The Delaware and Hudson Railway, our country’s oldest still-surviving
transportation company has been in operation for three centuries now.
Indeed, while the railroad itself is now split between Canadian
Pacific and Norfolk Southern it still technically remains as a corporation on paper. While the D&H never carried a celebrity
status or owned more than 1,000 route miles it soldiered on and did its
job well for over a century operating independently. It also outlived
its Northeastern competitors by several years! The little railroad, tucked away in the northern reaches of New
England for much of its independent life carried on in relative
obscurity. Its life began in 1823, originally as the Delaware &
Hudson Canal Company to haul anthracite coal from Carbdondale,
Pennsylvania to New York City. It was not until six years later in 1829
that it began using steam power to move goods between Carbdondale and
Honesdale, roughly 16 miles of main line.
The Delaware & Hudson loved its Alcos as witnessed here with RS11 #5001 leading a local freight through Eagle Bridge, New York on September 28, 1980.
From this point on, of course, steel rail was the way to go and after the Civil War
the D&H began to expand both north and south. Like most now-famous
fallen flags the system came together through a series
of new construction and outright
takeover of smaller railroads. By the late 19th century the D&H had, for the most part, reached its pinnacle in route miles
(at least until the Conrail formation in 1976), operating over 700 miles
of track. Its lines extended as far south as Wilkes-Barre,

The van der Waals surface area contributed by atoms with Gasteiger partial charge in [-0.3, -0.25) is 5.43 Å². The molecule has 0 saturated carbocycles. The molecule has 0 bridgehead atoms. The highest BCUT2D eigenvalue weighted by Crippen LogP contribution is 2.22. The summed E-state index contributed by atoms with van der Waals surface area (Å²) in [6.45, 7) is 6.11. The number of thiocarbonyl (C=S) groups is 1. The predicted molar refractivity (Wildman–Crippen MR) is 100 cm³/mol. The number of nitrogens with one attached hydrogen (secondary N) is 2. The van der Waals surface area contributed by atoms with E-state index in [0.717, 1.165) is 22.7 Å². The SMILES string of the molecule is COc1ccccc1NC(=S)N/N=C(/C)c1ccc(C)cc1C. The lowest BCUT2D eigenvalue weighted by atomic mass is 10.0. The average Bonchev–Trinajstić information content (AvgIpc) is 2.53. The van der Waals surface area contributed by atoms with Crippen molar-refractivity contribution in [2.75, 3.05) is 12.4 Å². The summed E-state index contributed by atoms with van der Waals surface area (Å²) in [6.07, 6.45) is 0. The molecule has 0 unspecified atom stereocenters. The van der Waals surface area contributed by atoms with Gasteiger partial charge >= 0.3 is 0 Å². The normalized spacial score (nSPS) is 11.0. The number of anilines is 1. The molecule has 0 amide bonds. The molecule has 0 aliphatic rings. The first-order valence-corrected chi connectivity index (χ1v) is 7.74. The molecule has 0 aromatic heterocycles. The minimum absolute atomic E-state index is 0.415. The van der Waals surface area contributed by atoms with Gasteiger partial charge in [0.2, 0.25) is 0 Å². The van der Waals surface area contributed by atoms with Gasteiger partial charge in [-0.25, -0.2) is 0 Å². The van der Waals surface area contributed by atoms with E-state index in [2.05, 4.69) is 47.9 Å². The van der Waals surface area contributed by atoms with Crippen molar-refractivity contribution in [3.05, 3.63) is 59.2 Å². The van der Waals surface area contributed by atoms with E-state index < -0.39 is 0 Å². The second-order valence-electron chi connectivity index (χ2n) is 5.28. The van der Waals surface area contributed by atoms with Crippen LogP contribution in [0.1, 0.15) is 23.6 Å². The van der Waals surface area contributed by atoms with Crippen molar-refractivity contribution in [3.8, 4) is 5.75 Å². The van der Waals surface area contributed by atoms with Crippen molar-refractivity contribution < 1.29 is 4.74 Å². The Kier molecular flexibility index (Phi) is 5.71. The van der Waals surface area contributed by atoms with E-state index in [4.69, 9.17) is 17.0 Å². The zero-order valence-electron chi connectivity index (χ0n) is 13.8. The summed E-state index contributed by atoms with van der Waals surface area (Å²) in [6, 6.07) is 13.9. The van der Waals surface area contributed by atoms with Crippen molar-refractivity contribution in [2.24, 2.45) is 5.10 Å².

Pennsylvania, and New York City courtesy of a strong ally in the New
York Central. To the north the railroad served Montreal, Quebec and a
branch to Lake Placid, New York.
The railroad did not extend much to the east or west and held mostly its
main line between Pennsylvania and northern New York as its chief
source of traffic. Aside from Albany, New York (the railroad’s
headquarters), Binghamton and Rutland, Vermont the railroad’s other
branches did not extend to large towns or cities and mostly served the
anthracite regions. Anthracite, as was the case with so many other
Northeastern carriers that had banked their livelihoods on the coal,
would cheat the Delaware & Hudson following the Great Depression
(the railroad at one point earned over half its yearly revenues from
anthracite). To make up for the major loss in traffic the railroad
turned to a source of revenue that would sustain it for the rest of its
independent life, bridge traffic.
Two C424ms and an RS3 lead an eastbound train through Hornell, New York as it passes C424m #454 on May 31, 1981.
While it continued to carry
originating traffic from a number of different sources, bridge traffic
would be the main stable of its revenues.
The railroad never had a significant or large passenger
fleet, obviously due to the railroad’s small size. However, it did have
a few notable passenger trains including the Montreal Limited and Laurentian, the latter of which was the best known of its fleet. The Montreal Limited provided overnight service between New York City and Montreal, courtesy of help from the New York Central, while the Laurentian provided daytime connections throughout upstate New York as well as through the Great Lakes region.
Perhaps most interesting aspect of the railroad's passenger operations is that they grew in popularity
following the arrival of new president Frederic Dumaine in 1967.
Dumaine was a big proponent of passenger and rail and upgraded the fleet